Centered on survivors of the Upper Big Branch coal mine explosion, most of the music on “Ghosts of West Virginia” comes from a play called “Coal Country” that was performed at the Public Theater in New York until the coronavirus pandemic shut everything down. 

Songs like “Time Is Never On Our Side” and “If I Could See Your Face Again” humanize residents of Appalachia Country in a manner that creates solidarity by introducing their lives and experiences to metropolitan communities, who may know very little about what rural West Virginians endure.

Earle blends styles of folk, bluegrass, and American to reinforce the pride workers have for their labor, their land, and their sacrifices and their families’ sacrifices. It honors their blood, sweat, and tears, and through “Devil Put the Coal In the Ground” and “It’s About Blood,” the music acknowledges their indignation and resolve to fight on in spite of decades of exploitation.

(Kevin Gosztola)

Irreversible Entanglements – Who Sent You?

Irreversible Entanglements describes itself as a liberation-oriented free jazz collective. They formed at a Musicians Against Police Brutality event after the New York Police Department murdered Akai Gurley. The ensemble’s second album builds on the free jazz sound they developed to restore the genre’s connection to Black liberation.

The ensemble describes the album as an “entire holistic jam of ‘infinite possibilities coming back around,’ a sprawling meditation for afro-cosmonauts, a reminder of the forms and traumas of the past, and the shape and vision of Afrotopian sounds to come.”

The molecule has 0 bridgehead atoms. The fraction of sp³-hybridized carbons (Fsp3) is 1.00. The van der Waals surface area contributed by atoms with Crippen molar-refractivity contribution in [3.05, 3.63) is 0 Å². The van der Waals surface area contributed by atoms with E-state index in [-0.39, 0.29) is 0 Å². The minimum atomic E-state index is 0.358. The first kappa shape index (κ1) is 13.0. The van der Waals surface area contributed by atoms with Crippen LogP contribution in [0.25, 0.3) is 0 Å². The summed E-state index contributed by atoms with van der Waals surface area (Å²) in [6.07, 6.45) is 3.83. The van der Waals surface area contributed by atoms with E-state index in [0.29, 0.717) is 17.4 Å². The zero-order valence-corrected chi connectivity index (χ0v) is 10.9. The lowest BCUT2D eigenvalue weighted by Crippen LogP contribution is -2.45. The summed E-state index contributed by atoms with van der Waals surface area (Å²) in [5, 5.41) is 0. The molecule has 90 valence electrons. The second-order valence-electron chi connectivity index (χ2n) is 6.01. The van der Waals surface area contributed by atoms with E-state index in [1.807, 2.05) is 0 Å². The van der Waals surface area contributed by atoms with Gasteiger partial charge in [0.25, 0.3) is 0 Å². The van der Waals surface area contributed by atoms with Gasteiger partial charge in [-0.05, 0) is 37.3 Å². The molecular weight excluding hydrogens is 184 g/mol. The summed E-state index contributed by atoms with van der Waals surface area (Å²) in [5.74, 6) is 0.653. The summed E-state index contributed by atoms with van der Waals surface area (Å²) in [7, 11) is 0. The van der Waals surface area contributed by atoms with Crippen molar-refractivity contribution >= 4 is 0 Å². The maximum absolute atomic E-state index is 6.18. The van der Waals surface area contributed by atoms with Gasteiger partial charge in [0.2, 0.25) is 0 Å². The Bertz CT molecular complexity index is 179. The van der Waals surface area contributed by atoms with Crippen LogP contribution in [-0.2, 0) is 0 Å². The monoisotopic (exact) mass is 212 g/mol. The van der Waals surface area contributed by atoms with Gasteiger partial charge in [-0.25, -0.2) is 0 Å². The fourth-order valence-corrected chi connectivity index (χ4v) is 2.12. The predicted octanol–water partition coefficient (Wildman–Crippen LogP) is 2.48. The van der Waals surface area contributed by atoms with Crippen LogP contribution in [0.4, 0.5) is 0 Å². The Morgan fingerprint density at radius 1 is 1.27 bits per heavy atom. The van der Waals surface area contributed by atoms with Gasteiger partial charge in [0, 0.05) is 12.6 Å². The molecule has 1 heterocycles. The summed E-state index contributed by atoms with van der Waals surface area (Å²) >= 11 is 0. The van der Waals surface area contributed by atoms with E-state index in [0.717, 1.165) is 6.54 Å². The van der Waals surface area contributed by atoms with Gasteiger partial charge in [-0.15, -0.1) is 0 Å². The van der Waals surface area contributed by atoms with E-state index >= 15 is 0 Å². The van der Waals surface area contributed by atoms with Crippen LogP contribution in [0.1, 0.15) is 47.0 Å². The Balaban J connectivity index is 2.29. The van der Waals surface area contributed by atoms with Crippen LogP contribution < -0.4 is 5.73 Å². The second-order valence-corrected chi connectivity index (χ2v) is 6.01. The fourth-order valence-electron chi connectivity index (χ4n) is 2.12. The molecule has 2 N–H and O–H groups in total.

Camae Ayewa (a.k.a. Moor Mother), Keir Neuringer, Aquiles Navarro, Tcheser Holmes, and Luke Stewart collectively reckon with past demons while agitating for a better future for humanity.  “At what point do we stand up? At the breaking point? At the point of no return?” declares Ayewa on “The Code Noir/Amina.” “At what point? At what point do we pull each other up, up out of the void, up out of a hell? At what point? At what point? At what point do we give a shit? Do we stand up and say something?”

Another track “No Más” revolves around the concept of Africans fleeing Earth to escape oppression. “No más. No more. No longer will we allow them to divide and conquer, divide and oppress, define our humanity.”

It’s provocative and invigorating jazz, both sonically and lyrically, that pushes boundaries as the best music should.

(Kevin Gosztola)

Pink Siifu – NEGRO

The rapper’s second full-length album is a departure from his 2018 full-length debut “ensley.” It also does not feature much rap. Instead, it features intense growls, which Pink Siifu effectively uses to express black rage. The eclectic album is a hybrid of several genres, including hardcore punk and free jazz. 

The confrontational album heavily addresses systemic racism and police brutality. This is best exemplified with the back-to-back tracks “ameriKKKa, try no pork” and “run pig run.” The first of those two tracks features news soundbites of police murdering black people, and the next track addresses the potential backlash that will come if the system is not overhauled.

The songs express the natural desire to see a reckoning for those who abuse power. At over 20 songs that last 37 minutes, Pink Siifu does not waste any time in taking aim at his targets.

(C.J. Baker)

Run The Jewels – Run The Jewels 4

Killer Mike and El-P’s rap duo never shy away from the political. On their fourth album, their music is more relevant than ever. It also has had quite an impact in the two months since its release, making it a momentous album.

Many of the songs were composed before 2020 and written before widespread protests against police brutality. Yet the album perfectly encapsulates the current political climate.

A prime example of the prescient nature of the album is “walking in the snow.” Killer Mike raps, “And every day on the evening news, they feed you fear for free. And you so numb, you watch the cops choke out a man like me. Until my voice goes from a shriek to whisper, ‘I can’t breathe,’” referring to the dying words of Eric Garner. He could’ve been referring to the murder of George Floyd.